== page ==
Q2. In seeking to build 300,000 homes a year, is the greatest obstacle the planning system or the subsequent build-out of properties with permission?


  1. There are a number of challenges. Ensuring the supply of essential mineral products needed for construction and other downstream uses, through a system that is not currently delivering replacements of the resources that are being consumed by society, is a fundamental issue that needs to be addressed before supply becomes unnecessarily scarce. To build any level of housing requires mineral products. However, newbuild housing only represents 25% of overall construction aggregate demand, and constraints in supply have the potential to impact Governments wider ambitions around economic recovery, including the delivery of schools and hospitals along with transport, energy and water infrastructure.


  1. The Letwin Review found little evidence that the planning system was the problem in tackling housing shortages, and we have not seen evidence that would strongly challenge this conclusion. Consequently, there is a sense that the reforms set out in the White Paper are attempting to address the symptoms of this failure, rather than perhaps tackling the root causes.


Q3. How can the planning system ensure that buildings are beautiful and fit for purpose?


  1. There are several ways to build beautifully, but an important aspect is to support the use of local products with identifiably local character. From the yellow Millstone Grit of the Pennines to Lakeland Slate or Cornish Granite, dimension stone is a beautiful, traditional and local material that should be valued in the planning system because it imparts the local character and vernacular of each area. The inherently local industry that supplies stone is currently discriminated against due to misinterpretation on National Planning Policy which will prevent it contributing as it should the building of beautiful buildings. This sector needs some policy support, including safeguarding quarry sites and known geological resources.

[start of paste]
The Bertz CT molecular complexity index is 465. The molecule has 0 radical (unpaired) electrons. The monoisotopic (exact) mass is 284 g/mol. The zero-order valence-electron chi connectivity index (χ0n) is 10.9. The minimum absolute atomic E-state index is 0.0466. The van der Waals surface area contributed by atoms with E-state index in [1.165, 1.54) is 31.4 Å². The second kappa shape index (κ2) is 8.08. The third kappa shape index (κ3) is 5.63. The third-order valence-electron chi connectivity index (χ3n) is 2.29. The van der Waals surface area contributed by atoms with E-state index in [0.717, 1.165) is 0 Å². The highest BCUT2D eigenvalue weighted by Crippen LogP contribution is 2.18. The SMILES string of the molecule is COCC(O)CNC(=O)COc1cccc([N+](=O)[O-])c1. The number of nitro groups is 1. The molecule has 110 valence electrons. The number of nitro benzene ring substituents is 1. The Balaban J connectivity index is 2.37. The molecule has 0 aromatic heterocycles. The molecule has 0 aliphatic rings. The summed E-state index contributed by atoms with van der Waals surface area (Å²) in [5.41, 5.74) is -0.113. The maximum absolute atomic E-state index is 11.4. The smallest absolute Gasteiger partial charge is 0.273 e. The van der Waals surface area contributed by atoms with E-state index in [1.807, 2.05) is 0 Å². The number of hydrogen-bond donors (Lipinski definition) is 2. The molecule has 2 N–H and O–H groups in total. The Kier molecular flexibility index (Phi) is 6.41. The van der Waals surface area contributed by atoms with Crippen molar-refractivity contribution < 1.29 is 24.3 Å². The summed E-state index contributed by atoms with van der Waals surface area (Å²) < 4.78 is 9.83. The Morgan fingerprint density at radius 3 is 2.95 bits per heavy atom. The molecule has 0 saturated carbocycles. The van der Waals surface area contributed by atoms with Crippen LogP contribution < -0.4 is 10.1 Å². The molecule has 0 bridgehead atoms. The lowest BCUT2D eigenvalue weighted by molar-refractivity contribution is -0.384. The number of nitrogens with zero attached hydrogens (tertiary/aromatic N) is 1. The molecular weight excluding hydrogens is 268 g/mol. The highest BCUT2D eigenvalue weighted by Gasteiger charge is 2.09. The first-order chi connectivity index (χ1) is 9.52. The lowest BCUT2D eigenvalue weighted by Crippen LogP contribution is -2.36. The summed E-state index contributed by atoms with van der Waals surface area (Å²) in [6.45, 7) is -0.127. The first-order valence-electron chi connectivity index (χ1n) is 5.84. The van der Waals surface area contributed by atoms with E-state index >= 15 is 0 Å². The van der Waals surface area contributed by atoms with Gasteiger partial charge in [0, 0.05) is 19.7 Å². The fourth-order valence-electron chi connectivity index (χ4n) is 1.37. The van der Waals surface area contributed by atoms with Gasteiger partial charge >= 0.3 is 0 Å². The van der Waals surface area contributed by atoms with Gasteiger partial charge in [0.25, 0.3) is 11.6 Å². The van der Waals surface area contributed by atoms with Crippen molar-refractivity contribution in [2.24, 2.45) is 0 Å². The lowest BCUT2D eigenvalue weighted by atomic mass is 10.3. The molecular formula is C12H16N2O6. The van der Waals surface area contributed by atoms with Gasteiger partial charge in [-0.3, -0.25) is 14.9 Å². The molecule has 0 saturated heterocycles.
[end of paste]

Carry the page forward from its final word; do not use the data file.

1. Making a building fit for purpose includes thermal efficiency, especially as the climate warms. Building materials with high thermal mass, such as concrete and traditional bricks and mortar, reduce the need for heating in winter and, importantly, reduce the need for air conditioning in hot weather which will become increasingly important. Fitness for purpose also includes resilience, where heavyweight building materials outperform lightweight, especially timber on fire safety, flood resilience and rot. Given the resilience of masonry and concrete in particular, structures can be designed as “long life, loose fit” to enable repurposing over their lifetime rather than demolition. Buildings constructed from these products are also recyclable, with 29% of Great Britain’s needs for construction aggregates currently being provided from recycled and secondary aggregate sources – the highest contribution in Europe.[3]


Q4. What approach should be used to determine the housing need and requirement of a local authority?


  1. Around a quarter of newbuild construction is housing. While we do not have a position on determining housing need it is vital that the future needs of the wider construction sector are not forgotten – including transport and energy infrastructure. This supply cannot be assumed, and the local planning system, supported by MASS, has a key role to play in planning for, monitoring and managing the delivery of these long term needs.